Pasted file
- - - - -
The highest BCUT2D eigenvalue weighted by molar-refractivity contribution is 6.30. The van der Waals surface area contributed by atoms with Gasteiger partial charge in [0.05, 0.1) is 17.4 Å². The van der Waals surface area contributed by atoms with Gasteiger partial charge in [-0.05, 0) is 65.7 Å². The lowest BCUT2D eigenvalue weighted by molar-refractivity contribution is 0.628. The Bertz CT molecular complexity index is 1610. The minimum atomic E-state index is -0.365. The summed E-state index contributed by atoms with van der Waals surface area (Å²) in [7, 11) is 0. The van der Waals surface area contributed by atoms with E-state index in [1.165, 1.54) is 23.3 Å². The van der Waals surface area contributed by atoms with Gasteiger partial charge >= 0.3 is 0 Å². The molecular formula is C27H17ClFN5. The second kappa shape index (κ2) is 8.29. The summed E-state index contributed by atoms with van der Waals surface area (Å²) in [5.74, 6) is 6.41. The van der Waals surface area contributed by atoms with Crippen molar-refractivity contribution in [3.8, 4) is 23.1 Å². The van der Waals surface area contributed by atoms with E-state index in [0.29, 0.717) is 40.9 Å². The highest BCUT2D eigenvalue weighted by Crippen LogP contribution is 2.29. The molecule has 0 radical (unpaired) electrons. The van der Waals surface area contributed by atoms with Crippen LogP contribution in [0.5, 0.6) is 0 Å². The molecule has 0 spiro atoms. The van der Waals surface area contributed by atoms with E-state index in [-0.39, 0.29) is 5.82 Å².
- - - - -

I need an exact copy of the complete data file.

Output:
The highest BCUT2D eigenvalue weighted by molar-refractivity contribution is 6.30. The van der Waals surface area contributed by atoms with Gasteiger partial charge in [0.05, 0.1) is 17.4 Å². The van der Waals surface area contributed by atoms with Gasteiger partial charge in [-0.05, 0) is 65.7 Å². The lowest BCUT2D eigenvalue weighted by molar-refractivity contribution is 0.628. The Bertz CT molecular complexity index is 1610. The minimum atomic E-state index is -0.365. The summed E-state index contributed by atoms with van der Waals surface area (Å²) in [7, 11) is 0. The van der Waals surface area contributed by atoms with E-state index in [1.165, 1.54) is 23.3 Å². The van der Waals surface area contributed by atoms with Gasteiger partial charge >= 0.3 is 0 Å². The molecular formula is C27H17ClFN5. The second kappa shape index (κ2) is 8.29. The summed E-state index contributed by atoms with van der Waals surface area (Å²) in [5.74, 6) is 6.41. The van der Waals surface area contributed by atoms with Crippen molar-refractivity contribution in [3.8, 4) is 23.1 Å². The van der Waals surface area contributed by atoms with E-state index in [0.29, 0.717) is 40.9 Å². The highest BCUT2D eigenvalue weighted by Crippen LogP contribution is 2.29. The molecule has 0 radical (unpaired) electrons. The van der Waals surface area contributed by atoms with Crippen LogP contribution in [0.5, 0.6) is 0 Å². The molecule has 0 spiro atoms. The van der Waals surface area contributed by atoms with E-state index in [-0.39, 0.29) is 5.82 Å².